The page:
While relying on a number of flawed assumptions, the FCC: (1) rejected the sensible “intended recipient” interpretation of “called party”; (2) disregarded the fact that comprehensive solutions to addressing reassigned numbers do not exist; (3) adopted an unworkable and ambiguous “one-call exemption” for determining if a wireless number has been reassigned (a rule that constitutes “fake relief instead of a solution,” as explained by Commissioner O’Rielly); and (4) encouraged companies to include certain language in their agreements with consumers so that they can take legal action against consumers if they do not notify the companies when they relinquish their wireless phone numbers.

First, the FCC purported to clarify that the TCPA requires the consent of the “current subscriber” or “the non-subscriber customary user of the phone.”  It found that consent provided by the customary user of a cell phone may bind the subscriber.  The FCC declined to interpret “called party” as the “intended recipient,” as urged by a number of petitioners and commenters and held by some courts.

Second, the FCC quickly acknowledged and then set aside the significant fact that there exists no comprehensive public directory of reassigned number data provided by the carriers.  Instead, it seemed flummoxed by the purported scope of information accessible to companies to address the reassigned number issue.  The FCC suggested  that companies could improvise ways to screen for reassigned numbers (e.g., by manually dialing numbers and listening to voicemail messages to confirm identities or by emailing consumers first to confirm their current wireless phone numbers) and explained that “caller best practices can facilitate detection of reassignment before calls.”  Ignoring the reality of TCPA liability, the FCC explained that “[c]allers have a number of options available to them that, over time, may permit them to learn of reassigned numbers.” (emphasis added).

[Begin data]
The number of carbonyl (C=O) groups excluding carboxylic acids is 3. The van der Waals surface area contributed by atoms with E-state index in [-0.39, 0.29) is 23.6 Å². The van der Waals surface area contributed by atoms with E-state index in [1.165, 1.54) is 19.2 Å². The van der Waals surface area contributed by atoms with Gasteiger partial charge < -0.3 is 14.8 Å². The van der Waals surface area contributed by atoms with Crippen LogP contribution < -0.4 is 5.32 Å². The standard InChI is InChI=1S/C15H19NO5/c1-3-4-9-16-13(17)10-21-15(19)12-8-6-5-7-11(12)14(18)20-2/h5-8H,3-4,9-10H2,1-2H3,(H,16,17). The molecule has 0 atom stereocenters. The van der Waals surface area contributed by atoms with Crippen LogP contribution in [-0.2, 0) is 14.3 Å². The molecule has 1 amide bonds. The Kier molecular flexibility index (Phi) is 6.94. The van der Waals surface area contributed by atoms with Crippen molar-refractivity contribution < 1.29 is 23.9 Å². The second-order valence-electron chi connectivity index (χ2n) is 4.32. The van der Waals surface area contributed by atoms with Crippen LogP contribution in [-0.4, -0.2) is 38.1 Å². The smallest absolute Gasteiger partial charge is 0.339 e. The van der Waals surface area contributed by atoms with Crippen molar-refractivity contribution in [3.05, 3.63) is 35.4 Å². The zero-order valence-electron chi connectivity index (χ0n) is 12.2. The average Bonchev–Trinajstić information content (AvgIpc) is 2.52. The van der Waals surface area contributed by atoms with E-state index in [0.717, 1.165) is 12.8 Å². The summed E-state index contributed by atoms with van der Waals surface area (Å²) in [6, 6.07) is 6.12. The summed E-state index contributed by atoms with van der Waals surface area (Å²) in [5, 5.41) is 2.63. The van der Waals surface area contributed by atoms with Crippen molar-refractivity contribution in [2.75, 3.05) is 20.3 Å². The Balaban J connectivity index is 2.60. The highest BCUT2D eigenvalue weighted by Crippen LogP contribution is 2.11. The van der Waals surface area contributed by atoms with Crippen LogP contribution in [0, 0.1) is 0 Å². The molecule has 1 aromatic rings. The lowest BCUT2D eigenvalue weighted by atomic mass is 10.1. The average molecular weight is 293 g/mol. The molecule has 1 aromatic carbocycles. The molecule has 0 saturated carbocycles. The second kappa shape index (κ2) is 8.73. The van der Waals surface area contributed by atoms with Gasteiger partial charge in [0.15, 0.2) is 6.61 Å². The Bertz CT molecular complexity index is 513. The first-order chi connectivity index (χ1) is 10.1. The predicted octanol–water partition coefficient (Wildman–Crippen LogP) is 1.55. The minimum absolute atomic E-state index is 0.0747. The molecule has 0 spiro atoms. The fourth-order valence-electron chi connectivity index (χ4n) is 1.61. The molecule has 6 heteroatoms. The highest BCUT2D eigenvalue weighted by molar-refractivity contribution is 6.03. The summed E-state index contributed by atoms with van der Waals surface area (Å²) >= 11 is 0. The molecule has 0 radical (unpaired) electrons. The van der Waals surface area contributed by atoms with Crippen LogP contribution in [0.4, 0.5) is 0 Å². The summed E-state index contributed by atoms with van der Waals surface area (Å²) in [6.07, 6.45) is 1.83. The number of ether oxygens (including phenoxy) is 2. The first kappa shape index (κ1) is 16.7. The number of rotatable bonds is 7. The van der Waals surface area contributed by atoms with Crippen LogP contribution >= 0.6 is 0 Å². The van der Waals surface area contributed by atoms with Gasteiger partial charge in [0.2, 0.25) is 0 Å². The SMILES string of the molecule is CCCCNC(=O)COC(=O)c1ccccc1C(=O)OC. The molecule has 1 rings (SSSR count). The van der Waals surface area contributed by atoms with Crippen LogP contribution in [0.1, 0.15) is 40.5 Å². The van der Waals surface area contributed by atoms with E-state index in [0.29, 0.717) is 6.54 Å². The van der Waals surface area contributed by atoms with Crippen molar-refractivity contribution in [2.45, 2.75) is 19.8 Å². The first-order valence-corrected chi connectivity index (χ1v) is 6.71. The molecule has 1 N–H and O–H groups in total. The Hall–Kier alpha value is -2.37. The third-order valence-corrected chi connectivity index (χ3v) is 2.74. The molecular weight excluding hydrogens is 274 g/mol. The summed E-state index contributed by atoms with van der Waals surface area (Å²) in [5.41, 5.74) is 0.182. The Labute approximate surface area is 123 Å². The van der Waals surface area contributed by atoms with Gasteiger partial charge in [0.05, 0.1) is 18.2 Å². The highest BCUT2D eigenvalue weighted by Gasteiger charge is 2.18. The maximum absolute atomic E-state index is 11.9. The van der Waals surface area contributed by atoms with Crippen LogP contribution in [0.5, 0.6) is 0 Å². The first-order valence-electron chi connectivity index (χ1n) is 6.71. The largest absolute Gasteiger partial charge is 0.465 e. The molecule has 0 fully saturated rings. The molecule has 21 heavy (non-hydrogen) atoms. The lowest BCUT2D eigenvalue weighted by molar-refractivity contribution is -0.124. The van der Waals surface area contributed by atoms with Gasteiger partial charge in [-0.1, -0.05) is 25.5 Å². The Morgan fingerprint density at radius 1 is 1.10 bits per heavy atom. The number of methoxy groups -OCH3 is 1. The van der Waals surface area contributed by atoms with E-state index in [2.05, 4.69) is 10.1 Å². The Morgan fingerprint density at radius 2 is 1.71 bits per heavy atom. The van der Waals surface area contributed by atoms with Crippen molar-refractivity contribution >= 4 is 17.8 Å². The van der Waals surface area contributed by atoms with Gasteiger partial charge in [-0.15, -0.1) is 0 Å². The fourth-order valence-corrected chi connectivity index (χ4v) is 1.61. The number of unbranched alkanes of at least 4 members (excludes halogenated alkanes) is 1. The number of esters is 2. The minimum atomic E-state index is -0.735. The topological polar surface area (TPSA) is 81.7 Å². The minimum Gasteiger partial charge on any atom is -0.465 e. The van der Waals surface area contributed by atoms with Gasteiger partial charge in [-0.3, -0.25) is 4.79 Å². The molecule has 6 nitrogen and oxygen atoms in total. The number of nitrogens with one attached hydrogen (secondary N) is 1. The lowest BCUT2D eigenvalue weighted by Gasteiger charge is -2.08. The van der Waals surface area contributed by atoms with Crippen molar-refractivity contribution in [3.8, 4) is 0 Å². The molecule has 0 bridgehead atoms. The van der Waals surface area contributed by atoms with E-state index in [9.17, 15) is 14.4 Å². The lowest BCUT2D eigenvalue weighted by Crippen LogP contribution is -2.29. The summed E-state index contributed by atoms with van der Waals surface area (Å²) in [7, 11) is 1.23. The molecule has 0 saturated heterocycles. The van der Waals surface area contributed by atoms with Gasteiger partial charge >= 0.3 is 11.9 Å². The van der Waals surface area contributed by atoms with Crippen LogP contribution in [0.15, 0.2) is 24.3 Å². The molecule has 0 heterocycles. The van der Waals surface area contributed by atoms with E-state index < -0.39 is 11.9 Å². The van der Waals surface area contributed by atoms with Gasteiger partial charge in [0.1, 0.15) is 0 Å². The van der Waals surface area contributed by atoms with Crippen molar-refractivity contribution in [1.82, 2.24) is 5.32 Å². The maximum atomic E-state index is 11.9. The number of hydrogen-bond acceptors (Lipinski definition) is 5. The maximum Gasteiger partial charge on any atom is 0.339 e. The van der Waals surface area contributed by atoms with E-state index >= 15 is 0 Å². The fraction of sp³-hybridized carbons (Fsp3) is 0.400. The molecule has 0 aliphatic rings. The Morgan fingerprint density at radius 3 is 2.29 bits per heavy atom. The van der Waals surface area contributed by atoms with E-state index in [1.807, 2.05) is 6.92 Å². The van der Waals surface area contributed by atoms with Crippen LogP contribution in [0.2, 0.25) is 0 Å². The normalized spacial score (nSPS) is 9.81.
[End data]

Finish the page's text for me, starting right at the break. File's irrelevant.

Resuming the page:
Third, the FCC purported to create an untenable “one-call exemption.”  The Declaratory Ruling explained “that callers who make calls without knowledge of reassignment and with a reasonable basis to believe they have valid consent to make the call should be able to initiate one call after reassignment as an additional opportunity to gain actual or constructive knowledge of the reassignment and cease future calls to the new subscriber.  If this one additional call does not yield actual knowledge of reassignment, we deem the caller to have constructive knowledge of such.”